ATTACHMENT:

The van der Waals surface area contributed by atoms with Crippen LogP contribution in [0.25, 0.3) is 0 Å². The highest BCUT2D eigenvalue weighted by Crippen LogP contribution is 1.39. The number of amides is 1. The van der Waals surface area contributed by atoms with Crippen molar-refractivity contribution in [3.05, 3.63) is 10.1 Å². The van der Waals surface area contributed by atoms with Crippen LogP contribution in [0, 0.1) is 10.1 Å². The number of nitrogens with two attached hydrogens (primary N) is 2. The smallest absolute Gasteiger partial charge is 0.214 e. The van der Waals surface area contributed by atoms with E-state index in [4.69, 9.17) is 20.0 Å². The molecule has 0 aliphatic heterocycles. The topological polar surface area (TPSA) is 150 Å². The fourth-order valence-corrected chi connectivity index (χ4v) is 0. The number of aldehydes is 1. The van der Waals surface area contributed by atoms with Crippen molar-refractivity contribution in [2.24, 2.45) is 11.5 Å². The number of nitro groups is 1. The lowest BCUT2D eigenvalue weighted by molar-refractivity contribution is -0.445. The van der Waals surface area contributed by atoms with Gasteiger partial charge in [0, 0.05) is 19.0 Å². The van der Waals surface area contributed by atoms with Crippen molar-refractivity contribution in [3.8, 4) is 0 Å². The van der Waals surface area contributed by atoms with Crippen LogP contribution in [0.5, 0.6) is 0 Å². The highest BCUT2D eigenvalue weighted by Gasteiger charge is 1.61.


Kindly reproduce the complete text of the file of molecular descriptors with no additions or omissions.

The van der Waals surface area contributed by atoms with Crippen LogP contribution in [0.25, 0.3) is 0 Å². The highest BCUT2D eigenvalue weighted by Crippen LogP contribution is 1.39. The number of amides is 1. The van der Waals surface area contributed by atoms with Crippen molar-refractivity contribution in [3.05, 3.63) is 10.1 Å². The van der Waals surface area contributed by atoms with Crippen LogP contribution in [0, 0.1) is 10.1 Å². The number of nitrogens with two attached hydrogens (primary N) is 2. The smallest absolute Gasteiger partial charge is 0.214 e. The van der Waals surface area contributed by atoms with E-state index in [4.69, 9.17) is 20.0 Å². The molecule has 0 aliphatic heterocycles. The topological polar surface area (TPSA) is 150 Å². The fourth-order valence-corrected chi connectivity index (χ4v) is 0. The number of aldehydes is 1. The van der Waals surface area contributed by atoms with Crippen molar-refractivity contribution in [2.24, 2.45) is 11.5 Å². The number of nitro groups is 1. The lowest BCUT2D eigenvalue weighted by molar-refractivity contribution is -0.445. The van der Waals surface area contributed by atoms with Gasteiger partial charge in [0, 0.05) is 19.0 Å². The van der Waals surface area contributed by atoms with Crippen molar-refractivity contribution in [3.8, 4) is 0 Å². The van der Waals surface area contributed by atoms with Crippen LogP contribution in [0.5, 0.6) is 0 Å². The highest BCUT2D eigenvalue weighted by Gasteiger charge is 1.61.